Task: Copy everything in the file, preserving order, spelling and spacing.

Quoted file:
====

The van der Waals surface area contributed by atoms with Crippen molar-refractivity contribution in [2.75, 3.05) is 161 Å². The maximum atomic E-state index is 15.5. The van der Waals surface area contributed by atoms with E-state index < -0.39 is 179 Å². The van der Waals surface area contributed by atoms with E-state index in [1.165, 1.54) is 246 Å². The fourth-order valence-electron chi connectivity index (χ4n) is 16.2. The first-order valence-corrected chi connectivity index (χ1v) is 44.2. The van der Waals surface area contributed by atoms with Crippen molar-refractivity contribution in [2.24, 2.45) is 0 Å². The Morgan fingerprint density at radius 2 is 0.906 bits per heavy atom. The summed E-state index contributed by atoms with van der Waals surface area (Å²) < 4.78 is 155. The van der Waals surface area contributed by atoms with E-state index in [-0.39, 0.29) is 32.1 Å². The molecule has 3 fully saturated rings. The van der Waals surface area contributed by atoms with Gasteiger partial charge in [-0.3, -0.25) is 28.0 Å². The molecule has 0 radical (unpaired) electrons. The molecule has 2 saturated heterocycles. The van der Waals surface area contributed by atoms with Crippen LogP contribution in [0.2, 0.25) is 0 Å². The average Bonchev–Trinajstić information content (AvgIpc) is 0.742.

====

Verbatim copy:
The van der Waals surface area contributed by atoms with Crippen molar-refractivity contribution in [2.75, 3.05) is 161 Å². The maximum atomic E-state index is 15.5. The van der Waals surface area contributed by atoms with E-state index < -0.39 is 179 Å². The van der Waals surface area contributed by atoms with E-state index in [1.165, 1.54) is 246 Å². The fourth-order valence-electron chi connectivity index (χ4n) is 16.2. The first-order valence-corrected chi connectivity index (χ1v) is 44.2. The van der Waals surface area contributed by atoms with Crippen molar-refractivity contribution in [2.24, 2.45) is 0 Å². The Morgan fingerprint density at radius 2 is 0.906 bits per heavy atom. The summed E-state index contributed by atoms with van der Waals surface area (Å²) < 4.78 is 155. The van der Waals surface area contributed by atoms with E-state index in [-0.39, 0.29) is 32.1 Å². The molecule has 3 fully saturated rings. The van der Waals surface area contributed by atoms with Gasteiger partial charge in [-0.3, -0.25) is 28.0 Å². The molecule has 0 radical (unpaired) electrons. The molecule has 2 saturated heterocycles. The van der Waals surface area contributed by atoms with Crippen LogP contribution in [0.2, 0.25) is 0 Å². The average Bonchev–Trinajstić information content (AvgIpc) is 0.742.